If you're new to this story, activist hedge fund manager Bill Ackman is currently short Herbalife (now with put options) because he's convinced that the company is a pyramid scheme and will be shut down by the FTC. In Bill Ackman's Q3 2013 letter, he said:
At yesterday’s closing price of $72.84, we believe the potential reward from being short Herbalife is extremely attractive relative to the risk of loss. Using the average analysts’ price target of $77 per share – which assumes that the Company is operating entirely legally – investors have less than 6% upside compared with 100% downside if the Company is determined to be a pyramid scheme by regulators.
In my career, I have not seen a less attractive risk-reward ratio than a long investment in Herbalife common stock at current levels.
It will be interesting to see if Professor Ackman ends up being right. HLF is currently at $77, the "average analysts' price target." Bill Stiritz, CEO of Post Holdings Inc., is taking the other side of Ackman's trade. According to Bloomberg, Bill Stiritz recently boosted his stake in Herbalife to 6.4%.
Bill Stiritz, chief executive officer of Post Holdings Inc. (POST), the Raisin Bran maker, boosted his holding in Herbalife Ltd. (HLF) to 6.4 percent and said he’ll seek talks with the nutrition company.
Discussions may include potential financing and share repurchase strategies, as well as ways to leverage Herbalife’s product distribution, Stiritz said in a filing yesterday.
The investor said last week that he’s willing to take part in a leveraged buyout of the company that would reward shareholders and help Herbalife fend off allegations by hedge fund billionaire Bill Ackman, who for a year has accused it of operating an illegal pyramid scheme.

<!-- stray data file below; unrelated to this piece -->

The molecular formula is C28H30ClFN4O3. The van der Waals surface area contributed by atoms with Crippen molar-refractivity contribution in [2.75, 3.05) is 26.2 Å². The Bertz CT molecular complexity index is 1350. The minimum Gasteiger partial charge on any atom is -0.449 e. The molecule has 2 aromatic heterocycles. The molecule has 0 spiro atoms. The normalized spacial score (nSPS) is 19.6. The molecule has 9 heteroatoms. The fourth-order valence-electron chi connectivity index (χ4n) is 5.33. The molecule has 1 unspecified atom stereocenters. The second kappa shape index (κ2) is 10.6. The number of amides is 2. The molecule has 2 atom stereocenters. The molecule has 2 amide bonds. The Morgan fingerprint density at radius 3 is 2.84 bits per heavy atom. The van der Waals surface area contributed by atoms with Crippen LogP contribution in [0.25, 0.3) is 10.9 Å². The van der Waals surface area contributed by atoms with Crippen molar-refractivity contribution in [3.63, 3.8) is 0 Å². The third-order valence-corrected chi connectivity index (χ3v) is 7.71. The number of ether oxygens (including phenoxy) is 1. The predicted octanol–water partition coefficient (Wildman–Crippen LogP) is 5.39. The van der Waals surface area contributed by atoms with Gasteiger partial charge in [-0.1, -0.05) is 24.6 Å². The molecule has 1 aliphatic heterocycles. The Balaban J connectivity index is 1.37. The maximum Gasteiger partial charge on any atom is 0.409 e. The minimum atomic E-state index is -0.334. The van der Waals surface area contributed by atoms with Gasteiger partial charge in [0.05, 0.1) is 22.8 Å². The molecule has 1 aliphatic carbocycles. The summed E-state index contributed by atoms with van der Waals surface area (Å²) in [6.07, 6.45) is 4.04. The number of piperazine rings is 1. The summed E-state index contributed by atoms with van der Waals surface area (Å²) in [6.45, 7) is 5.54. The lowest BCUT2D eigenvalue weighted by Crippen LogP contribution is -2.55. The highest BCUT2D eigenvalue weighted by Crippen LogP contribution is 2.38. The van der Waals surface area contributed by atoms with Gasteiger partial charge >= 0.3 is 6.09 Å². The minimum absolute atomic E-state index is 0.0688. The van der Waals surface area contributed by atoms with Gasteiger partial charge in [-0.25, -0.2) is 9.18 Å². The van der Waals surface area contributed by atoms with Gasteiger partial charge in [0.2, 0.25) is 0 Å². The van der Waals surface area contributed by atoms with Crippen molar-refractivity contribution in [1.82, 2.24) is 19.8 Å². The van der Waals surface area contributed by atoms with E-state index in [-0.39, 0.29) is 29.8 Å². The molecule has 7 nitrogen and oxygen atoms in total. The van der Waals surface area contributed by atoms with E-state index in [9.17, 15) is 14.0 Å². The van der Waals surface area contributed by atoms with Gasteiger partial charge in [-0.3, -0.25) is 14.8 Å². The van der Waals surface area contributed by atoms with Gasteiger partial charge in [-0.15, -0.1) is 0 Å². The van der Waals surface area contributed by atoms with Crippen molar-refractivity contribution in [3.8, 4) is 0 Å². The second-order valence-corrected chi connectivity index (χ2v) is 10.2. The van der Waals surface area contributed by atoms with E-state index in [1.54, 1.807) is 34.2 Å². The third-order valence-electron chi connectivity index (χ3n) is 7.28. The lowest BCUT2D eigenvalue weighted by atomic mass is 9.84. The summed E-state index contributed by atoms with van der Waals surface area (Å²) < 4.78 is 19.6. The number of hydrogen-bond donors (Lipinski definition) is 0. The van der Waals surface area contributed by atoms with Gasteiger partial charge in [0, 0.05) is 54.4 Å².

Carl Icahn owns 16.8% of Herbalife as well. But even with a leveraged share buyback, S&P Capital IQ thinks HLF is still only worth $75. S&P analysts downgraded Herbalife to sell on December 30, 2013.
S&P analysts have a $75 price target on Herbalife Ltd. (NYSE:HLF)’s stock. According to Graves, that number is a premium to S&P’s historic valuation of Herbalife, as it is based on the view that a stock repurchase will happen and will add $0.35 to 2014 EPS.
Here's more from S&P Capital IQ's report via TD Ameritrade:
We think the stock price more than adequately reflects anticipation of increased share repurchase by HLF. In our view, the stock has benefited from a completed re-audit of HLF financial statements, and news that HLF has no material changes in amended SEC filings. We still expect that concerns about its business model, the sustainability of its growth, and possible regulatory scrutiny, will limit valuation of the stock. Our $75 target price reflects a P/E discount to a recent average for other sizable consumer staples stocks. Indicated dividend yields 1.5%.
Without an LBO, I think Ackman will eventually be right in the next recession when consumption falls off a cliff. Until then, here's the HLF trend line to watch.
*FTC Announces Initiative Against Deceptive Claims Made by National Marketers of Fad Weight Loss Products (From Food Additives to Skin Cream to Dietary Supplements, FTC Cracks Down) (Federal Trade Commission)
Herbalife, Nu Skin Fall As FTC Eyes Weight-Loss Ads (IBD)
Herbalife, Nu Skin shares drop on FTC plans (AP)